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Ohio Officer Wins Top Award

Sergeant Richard Resendez with President Bill Clinton
It was a trip to the gym that would end up in Washington, D.C.

Sergeant Richard Resendez, of the Lorain (Ohio) Police Department, was regarded by coworkers as a good cop any day of the week. An incident on May 23, 1996, however, underscored his commitment as an officer.

Resendez, off duty, was on his way to work out at the "Y" when he heard a Lorain Police Communications Center broadcast about an armed bank robbery that had just occurred in this vicinity. "At the time, I was in my T-shirt and shorts... no vest. It was my son's 10th birthday and I had taken the day off, but when the alarm came in , I didn't give it a second thought," Resendez told POLICE.

The description of the suspect and the MO resembled those of a suspect who had committed a string of robberies in the area recently while adorned with dark, wraparound glasses and a long-haired, black wig.

The department's current plan was for officers to try to cut off potential escape routes, so Resendez began to scout the area. He spotted a van matching the description of the suspect's car at a service station, notified headquarters and called for backup.

At that point, suspect and officer recognized each other from a previous encounter. Resendez drew his service weapon and attempted to take Victim Chaney into custody, but the suspect put the pedal to the floor and the van flew out of the gas station lot.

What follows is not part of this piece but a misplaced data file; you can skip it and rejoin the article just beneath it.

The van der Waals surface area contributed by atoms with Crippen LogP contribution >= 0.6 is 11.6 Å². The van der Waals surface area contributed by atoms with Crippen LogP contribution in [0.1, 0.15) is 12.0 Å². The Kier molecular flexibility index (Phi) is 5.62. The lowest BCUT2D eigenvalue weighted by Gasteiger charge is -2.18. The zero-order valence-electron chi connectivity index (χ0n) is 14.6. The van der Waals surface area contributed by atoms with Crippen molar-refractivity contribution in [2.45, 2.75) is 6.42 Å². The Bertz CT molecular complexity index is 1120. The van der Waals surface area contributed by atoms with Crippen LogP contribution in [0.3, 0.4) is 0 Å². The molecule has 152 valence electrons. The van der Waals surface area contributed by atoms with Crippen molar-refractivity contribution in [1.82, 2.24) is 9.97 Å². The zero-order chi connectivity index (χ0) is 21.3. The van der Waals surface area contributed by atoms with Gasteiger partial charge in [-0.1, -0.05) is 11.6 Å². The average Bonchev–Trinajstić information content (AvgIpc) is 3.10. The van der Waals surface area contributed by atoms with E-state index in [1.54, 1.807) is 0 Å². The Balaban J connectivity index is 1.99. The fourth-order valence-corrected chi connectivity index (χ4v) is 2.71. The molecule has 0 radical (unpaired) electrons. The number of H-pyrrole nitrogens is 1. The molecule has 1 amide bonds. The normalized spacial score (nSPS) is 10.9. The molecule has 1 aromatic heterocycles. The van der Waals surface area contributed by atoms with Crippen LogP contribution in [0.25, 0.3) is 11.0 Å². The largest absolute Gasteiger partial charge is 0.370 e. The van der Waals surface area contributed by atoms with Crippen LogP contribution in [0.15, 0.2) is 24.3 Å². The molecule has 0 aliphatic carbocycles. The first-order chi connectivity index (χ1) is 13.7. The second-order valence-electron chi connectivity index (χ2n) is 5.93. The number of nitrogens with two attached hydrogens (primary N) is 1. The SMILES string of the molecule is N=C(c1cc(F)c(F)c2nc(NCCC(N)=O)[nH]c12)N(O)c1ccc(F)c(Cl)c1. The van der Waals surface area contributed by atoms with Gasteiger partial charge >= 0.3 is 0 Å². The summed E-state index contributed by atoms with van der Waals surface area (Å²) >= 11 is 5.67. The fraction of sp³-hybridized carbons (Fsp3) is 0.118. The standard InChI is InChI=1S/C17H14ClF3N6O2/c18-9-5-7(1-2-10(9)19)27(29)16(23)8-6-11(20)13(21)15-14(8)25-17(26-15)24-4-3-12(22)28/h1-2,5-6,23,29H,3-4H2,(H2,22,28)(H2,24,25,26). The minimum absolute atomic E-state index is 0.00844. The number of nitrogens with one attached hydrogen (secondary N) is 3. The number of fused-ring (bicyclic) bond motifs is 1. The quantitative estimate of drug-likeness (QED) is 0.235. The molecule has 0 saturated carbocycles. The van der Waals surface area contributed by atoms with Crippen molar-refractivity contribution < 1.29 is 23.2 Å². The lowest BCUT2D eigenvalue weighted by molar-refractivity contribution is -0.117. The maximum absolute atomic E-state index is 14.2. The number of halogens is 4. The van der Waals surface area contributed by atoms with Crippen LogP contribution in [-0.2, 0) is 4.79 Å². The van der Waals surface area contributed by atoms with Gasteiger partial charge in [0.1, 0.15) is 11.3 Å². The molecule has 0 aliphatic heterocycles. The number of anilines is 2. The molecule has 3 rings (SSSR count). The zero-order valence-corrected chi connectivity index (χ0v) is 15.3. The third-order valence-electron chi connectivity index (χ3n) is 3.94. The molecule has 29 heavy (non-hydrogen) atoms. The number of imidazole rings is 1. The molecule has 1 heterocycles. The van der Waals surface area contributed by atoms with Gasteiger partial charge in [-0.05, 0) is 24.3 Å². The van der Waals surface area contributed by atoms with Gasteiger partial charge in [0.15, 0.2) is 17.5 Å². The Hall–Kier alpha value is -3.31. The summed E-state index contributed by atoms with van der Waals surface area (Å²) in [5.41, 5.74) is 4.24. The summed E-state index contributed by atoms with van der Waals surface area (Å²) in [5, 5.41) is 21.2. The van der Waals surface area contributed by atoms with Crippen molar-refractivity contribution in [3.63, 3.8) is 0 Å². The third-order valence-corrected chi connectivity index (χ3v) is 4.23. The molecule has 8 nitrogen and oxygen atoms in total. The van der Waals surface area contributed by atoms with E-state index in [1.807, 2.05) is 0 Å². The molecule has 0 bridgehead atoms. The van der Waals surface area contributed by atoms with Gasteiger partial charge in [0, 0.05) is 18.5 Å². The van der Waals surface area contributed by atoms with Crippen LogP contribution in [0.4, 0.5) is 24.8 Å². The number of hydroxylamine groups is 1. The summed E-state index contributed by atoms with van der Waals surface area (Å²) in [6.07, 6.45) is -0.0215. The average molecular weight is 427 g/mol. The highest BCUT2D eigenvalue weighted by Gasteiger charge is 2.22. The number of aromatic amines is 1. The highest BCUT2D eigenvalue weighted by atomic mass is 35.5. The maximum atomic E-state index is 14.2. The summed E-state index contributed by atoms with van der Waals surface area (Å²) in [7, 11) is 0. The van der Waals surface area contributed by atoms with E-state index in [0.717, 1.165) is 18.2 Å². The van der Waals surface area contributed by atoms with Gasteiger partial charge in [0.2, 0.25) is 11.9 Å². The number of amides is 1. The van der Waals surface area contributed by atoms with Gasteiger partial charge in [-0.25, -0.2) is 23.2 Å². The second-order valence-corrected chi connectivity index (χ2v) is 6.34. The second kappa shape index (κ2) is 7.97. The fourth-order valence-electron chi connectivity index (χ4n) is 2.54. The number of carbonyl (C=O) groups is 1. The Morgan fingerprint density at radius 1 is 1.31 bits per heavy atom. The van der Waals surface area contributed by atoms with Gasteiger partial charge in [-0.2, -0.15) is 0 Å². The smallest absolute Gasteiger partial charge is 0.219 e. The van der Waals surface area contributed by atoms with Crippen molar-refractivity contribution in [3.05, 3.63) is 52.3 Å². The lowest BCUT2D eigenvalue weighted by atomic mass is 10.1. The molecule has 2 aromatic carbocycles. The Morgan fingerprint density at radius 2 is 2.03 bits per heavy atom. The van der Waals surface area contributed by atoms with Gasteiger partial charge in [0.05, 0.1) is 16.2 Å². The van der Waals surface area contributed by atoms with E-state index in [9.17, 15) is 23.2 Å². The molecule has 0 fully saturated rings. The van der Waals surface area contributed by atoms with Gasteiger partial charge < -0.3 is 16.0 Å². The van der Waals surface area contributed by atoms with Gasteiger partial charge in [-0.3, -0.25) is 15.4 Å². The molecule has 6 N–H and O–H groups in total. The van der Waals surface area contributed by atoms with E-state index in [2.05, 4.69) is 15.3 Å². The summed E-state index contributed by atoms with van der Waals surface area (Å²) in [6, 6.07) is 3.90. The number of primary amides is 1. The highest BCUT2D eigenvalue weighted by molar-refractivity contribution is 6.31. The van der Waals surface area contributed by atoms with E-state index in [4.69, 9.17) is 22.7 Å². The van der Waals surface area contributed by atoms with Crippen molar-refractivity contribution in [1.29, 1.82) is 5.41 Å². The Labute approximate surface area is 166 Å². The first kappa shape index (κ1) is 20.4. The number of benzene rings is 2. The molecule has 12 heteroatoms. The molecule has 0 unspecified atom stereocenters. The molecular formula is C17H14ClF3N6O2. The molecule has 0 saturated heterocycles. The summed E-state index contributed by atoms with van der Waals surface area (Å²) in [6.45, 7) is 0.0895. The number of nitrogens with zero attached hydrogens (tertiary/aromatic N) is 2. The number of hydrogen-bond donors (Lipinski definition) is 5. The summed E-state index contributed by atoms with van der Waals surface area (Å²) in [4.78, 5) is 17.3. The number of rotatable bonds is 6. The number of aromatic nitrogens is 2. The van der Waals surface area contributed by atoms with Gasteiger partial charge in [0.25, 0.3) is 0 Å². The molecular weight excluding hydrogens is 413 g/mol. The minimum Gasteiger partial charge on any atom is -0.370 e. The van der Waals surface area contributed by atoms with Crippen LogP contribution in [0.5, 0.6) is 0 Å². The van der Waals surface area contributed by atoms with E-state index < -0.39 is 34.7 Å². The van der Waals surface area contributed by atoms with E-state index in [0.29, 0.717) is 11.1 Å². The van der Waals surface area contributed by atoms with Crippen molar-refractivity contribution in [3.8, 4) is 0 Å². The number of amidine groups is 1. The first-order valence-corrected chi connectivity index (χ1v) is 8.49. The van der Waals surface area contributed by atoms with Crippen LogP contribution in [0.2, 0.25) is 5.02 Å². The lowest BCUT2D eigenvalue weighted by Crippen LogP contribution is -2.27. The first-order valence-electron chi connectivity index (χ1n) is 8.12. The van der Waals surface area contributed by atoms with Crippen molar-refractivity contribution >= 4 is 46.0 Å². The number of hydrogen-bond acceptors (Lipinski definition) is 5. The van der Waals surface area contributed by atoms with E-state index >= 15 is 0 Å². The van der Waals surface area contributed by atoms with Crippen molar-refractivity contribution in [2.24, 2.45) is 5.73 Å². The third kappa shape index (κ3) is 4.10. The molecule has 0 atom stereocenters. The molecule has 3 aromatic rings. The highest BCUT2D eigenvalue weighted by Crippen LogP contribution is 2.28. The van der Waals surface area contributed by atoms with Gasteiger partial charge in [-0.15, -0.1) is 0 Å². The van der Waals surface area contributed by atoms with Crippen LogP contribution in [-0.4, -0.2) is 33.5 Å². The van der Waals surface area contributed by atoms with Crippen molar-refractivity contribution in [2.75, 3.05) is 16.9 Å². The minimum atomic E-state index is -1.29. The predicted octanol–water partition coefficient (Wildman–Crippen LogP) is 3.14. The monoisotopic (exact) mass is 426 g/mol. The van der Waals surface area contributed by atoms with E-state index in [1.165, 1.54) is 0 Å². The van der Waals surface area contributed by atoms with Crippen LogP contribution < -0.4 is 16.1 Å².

Resendez gave chase, advising assisting officers of the situation. When Officer Corey Earl joined the chase in his marked unit, Resendez requested that he take the lead in the pursuit.

Reaching speeds of 80 to 90 miles an hour, Chaney fled through several towns with Resendez, Earl, and several other officers hot on his heels.

In mid-flight, the pursuit took an even more dangerous turn. Chaney began firing a semiautomatic pistol at the officers. As the bullets skipped across the pavement, a police unit from the city of Elyria was hit. Resendez was forced to again take the lead when Officer Earl's unit was disabled by Stop Stix, laid out by the Ohio State Patrol. Chaney's car had also lost its tires but he continued to drive on the rims for nearly five more miles.

When Chaney rounded a corner in downtown Elyria, he lost control of the van and struck a parked car, which in turn, struck a pedestrian, pushing her into a plate-glass window (amazingly, she was not seriously hurt).

Chaney took off on foot. He had fired several rounds at the police officers and they believed that he was still armed. Resendez chased the suspect into an alleyway. At the end of the alley was a group of bystanders. Chaney was headed their way.

Resendez called for the suspect to stop, but made the decision to fire to ensure that Chaney would not reach the end of the alley only to take a hostage.

Chaney recovered from injuries to his lower buttocks and went on to face multiple bank robbery charges, along with several counts of attempted murder of a police officer. He was sentenced to 50 years in prison.

Sgt. Resendez, pictured on the left, with Director John Magaw, Bureau of Alcohol, Tobacco and Firearms at the Top Cop Awards. Sergeant Resendez went on to face an enthusiastic audience and to receive the National Association of Police Organization's Top Cop award in Washington last October. Of the experience, Resendez told POLICE , "I have nothing but praise for NAPO. It was a great honor to be up there with those other guys. I felt grateful and humbled. Some friendships were sparked there and we still keep in contact." Reflecting on the pros and cons of high-speed pursuits, Resendez concluded , "In this particular instance, due to the knowns and his propensity for violence, we needed to effect arrest in the most appropriate manner possible." In retrospect, the sergeant added, "It come down to training. I take training a lot more seriously now."